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“Who’s doing church for the beef noodle seller who serves your lunch on Sundays?” How the urban church in Malaysia can do better 

“Malaysia is a complex mix of people and history,” says Dr Michael Crane. A professor of urban missiology and a director of Radius Global Cities Network, he has studied the development of churches within urban frameworks for over two decades. 

Dr Crane, who hails from the United States, is also a lecturer in a local seminary. He has lived in Malaysia for 12 years and is passionate about the role of churches in urban frameworks. As any good teacher can, he explains his niche area of study in simple terms. 

A professor of urban missiology, Dr Crane believes that churches in urban frameworks have an outsized role to play.

“A city is a place where it is acceptable to meet a stranger.”

“Urban missiology is missions focused on the city. Missions is obedience to the Great Commission. A city is defined as such not by its size but more by its function. Cities offer the full range of services and there are also many layers of complexity: social strata, relational connections, and governance to name a few,” he explains.

A simple but useful way to define a city, says Dr Crane, is that a city is any place where it is acceptable to meet a stranger.

“In a smaller town or rural community, when a stranger walks in, people are wary because they don’t know who you are in a town where everyone knows everyone. In a city, however, it’s perfectly acceptable to bump into strangers everywhere and not feel unsafe.” 

Understanding how a city is defined helps us to dissect how the Malaysian Church has developed over the years and its role today. 

A multicultural city must have a multicultural Church

Kuala Lumpur is a melting pot of ethnicities, including diaspora and migrant communities. However, the urban Church is still largely monocultural. 

“An observation found in many cities is that its multiculturalism is not necessarily reflected in the Church,” says Dr Crane. “The Church is largely dominated by one to two races and also by class; the urban church in Malaysia is relatively middle class and up.”

Although 70% of the Malaysian Church is Bahasa-speaking, these churches are largely rural and found in smaller towns. In cities, the English-speaking church is dominant, and city churches play an outsized role in the development of the Church due to resources, influence and reach.  

What happens if we’re not careful is that we begin to exclude other communities, or remain largely unaware of how the church is being conducted differently. 

For instance, in the largely middle-class Church, the urban poor are often overlooked as churchgoers and relegated purely to a ministry. And at times, we fail to make space for others whose schedules aren’t similar to ours. 

Do you know that there is a church in KL that starts its service at 11pm? I preached there once, and only got up to the pulpit at 12.30am. It’s a Myanmar-language service and because most of them are shift workers, they finish at 10pm and head straight to church,” Dr Crane shares.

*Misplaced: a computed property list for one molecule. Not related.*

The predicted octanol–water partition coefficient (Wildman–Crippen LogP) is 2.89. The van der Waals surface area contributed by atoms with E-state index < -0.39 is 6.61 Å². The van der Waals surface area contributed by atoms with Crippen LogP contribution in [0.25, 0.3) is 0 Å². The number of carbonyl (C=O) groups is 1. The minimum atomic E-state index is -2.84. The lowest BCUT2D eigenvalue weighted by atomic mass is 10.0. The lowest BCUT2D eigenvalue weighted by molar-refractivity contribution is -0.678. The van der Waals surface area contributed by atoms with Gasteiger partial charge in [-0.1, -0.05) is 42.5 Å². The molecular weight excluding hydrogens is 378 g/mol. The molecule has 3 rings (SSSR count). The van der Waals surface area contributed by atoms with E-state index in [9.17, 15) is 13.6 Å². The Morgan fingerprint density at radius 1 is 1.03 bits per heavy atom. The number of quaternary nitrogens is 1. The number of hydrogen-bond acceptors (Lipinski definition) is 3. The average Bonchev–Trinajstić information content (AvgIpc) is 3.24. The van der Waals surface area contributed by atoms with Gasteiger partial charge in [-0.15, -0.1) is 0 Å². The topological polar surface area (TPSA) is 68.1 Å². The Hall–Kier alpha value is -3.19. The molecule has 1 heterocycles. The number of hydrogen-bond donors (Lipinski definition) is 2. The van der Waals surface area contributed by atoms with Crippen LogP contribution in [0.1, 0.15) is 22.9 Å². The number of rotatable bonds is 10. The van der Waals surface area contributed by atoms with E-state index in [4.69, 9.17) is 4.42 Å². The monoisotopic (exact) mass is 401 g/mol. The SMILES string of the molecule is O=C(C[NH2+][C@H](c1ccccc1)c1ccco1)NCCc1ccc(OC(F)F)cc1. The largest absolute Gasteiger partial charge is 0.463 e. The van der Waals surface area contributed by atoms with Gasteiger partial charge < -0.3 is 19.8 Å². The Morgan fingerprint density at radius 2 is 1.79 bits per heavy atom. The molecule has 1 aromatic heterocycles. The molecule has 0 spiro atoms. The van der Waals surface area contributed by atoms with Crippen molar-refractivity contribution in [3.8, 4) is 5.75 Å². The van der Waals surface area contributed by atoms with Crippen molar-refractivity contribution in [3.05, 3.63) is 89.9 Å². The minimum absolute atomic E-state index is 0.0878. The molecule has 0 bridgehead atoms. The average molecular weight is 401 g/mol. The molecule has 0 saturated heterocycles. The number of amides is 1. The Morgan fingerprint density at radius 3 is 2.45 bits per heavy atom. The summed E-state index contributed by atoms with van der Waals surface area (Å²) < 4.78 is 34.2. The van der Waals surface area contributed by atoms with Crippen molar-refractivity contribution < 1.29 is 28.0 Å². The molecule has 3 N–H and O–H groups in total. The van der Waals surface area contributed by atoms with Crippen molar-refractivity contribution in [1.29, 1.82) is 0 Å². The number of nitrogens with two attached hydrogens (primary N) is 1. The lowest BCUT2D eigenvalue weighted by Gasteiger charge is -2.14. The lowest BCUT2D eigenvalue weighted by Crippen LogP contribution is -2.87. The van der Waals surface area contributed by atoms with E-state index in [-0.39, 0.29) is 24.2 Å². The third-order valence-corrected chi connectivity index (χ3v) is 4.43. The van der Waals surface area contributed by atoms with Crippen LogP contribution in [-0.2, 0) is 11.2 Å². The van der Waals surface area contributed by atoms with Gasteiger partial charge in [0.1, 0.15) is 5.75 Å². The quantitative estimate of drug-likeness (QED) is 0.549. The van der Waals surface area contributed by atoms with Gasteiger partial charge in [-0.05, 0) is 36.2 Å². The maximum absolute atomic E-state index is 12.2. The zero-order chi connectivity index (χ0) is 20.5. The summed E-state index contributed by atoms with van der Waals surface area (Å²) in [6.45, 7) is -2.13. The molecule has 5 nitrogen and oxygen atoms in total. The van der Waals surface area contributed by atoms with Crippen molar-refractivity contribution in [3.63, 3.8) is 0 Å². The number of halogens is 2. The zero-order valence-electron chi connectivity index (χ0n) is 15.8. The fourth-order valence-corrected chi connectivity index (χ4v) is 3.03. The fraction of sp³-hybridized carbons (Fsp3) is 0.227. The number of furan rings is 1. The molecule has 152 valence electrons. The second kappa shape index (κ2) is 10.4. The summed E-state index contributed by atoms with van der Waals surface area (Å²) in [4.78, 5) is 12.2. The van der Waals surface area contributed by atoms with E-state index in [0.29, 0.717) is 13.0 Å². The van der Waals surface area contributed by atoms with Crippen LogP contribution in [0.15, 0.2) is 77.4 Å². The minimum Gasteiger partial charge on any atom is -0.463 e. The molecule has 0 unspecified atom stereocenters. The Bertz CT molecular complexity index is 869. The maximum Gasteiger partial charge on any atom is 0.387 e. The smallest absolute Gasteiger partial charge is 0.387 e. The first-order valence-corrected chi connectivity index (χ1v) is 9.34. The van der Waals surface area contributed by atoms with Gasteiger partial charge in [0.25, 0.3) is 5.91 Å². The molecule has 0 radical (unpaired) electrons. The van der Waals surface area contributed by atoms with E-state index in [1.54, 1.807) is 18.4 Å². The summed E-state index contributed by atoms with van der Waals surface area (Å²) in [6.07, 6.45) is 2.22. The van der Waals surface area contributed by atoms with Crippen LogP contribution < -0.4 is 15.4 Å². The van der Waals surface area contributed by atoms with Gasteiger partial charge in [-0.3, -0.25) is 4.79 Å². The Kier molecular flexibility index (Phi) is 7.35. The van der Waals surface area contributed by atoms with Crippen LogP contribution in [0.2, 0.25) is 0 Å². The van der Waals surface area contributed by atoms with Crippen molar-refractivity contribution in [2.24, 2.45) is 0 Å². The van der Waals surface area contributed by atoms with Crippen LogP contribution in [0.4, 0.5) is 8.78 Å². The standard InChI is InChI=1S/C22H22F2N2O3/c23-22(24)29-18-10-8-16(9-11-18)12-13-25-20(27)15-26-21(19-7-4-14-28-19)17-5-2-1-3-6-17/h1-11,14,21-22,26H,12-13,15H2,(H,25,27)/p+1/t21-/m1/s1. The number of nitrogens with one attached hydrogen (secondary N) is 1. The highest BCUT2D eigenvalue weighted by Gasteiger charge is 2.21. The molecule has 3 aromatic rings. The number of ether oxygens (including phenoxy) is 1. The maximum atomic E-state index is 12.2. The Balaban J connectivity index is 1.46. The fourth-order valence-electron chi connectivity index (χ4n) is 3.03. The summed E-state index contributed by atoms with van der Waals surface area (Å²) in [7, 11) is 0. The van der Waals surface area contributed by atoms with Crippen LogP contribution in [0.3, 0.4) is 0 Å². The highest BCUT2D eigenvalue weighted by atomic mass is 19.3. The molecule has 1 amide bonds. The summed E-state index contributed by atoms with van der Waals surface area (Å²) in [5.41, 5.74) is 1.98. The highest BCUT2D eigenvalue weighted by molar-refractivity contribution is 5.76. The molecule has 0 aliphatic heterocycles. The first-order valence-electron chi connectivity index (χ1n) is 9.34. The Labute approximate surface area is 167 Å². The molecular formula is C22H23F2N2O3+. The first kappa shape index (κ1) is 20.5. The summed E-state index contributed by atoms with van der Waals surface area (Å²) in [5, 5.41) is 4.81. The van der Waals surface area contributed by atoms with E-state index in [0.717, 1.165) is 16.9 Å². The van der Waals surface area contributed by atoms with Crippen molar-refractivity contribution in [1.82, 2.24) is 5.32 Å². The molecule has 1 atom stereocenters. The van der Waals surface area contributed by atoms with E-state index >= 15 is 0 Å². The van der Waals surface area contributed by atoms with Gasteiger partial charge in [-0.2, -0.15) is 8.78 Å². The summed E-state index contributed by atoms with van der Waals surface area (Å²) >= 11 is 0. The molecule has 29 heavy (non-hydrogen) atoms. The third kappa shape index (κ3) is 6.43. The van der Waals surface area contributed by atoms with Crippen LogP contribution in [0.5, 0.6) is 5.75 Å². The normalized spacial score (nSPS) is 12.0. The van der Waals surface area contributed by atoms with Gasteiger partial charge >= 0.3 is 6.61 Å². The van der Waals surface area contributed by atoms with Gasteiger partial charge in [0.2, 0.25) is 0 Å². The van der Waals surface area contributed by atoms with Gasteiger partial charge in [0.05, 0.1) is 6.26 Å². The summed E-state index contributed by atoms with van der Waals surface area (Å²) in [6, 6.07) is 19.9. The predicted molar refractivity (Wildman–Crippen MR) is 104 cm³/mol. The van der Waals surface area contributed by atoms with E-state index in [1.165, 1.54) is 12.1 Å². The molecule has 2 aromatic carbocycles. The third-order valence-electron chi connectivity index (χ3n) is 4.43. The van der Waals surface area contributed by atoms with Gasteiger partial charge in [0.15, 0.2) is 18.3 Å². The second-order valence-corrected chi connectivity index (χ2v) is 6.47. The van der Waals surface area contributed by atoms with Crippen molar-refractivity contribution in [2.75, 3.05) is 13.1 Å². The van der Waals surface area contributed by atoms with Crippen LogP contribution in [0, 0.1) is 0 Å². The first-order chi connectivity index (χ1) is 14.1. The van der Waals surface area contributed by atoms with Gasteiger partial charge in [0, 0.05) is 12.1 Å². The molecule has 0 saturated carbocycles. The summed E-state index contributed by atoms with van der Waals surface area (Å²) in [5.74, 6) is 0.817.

He remembers being humbled by their hunger for the things of God, for usually at that hour most of us would want an ‘express’ service. But not this Myanmar congregation, and some of them have to work the next day. 

The Church must embody a missionary character

Another observation Dr Crane made about city churches in Malaysia is that they often tend to build their churches in industrial areas simply because the land is cheaper. 

“But do we stop to consider whether anyone without a car can get to service easily? That’s something that’s important in a city: access,” Dr Crane remarks.

The Church can embody and express its missionary character more effectively by planting churches in places where communities most need them, or where public transport is easily accessible.

In a city, access to church is important but often overlooked. Photo by Omar Elsharawy on Unsplash

According to Dr Crane, this would mean more churches planted in low-cost flats, for example, or along the fringes of the Greater Klang Valley where large diaspora communities live and work in factories. 

He shares a story recounted to him by a Myanmar pastor in a large Selangor suburb. The pastor wanted to start a Myanmar service to serve the communities there and went around to local churches asking if they could provide any space. 

“What’s incredibly sad is not only did some churches say an outright no, but others quoted ‘rental fees’ that bordered on exploitative,” Dr Crane says. But God is faithful, and a Chinese-language church eventually offered its space. 

The key to a thriving church is becoming family 

The Malaysian Church that exists today is a product of many forces, dating as far back as colonial times. 

One can see evidence, too, of how geographical emphasis has played a role; the Methodists have a very strong presence in the north of the Malaysian peninsular while Presbyterians have deeper roots in the middle and south.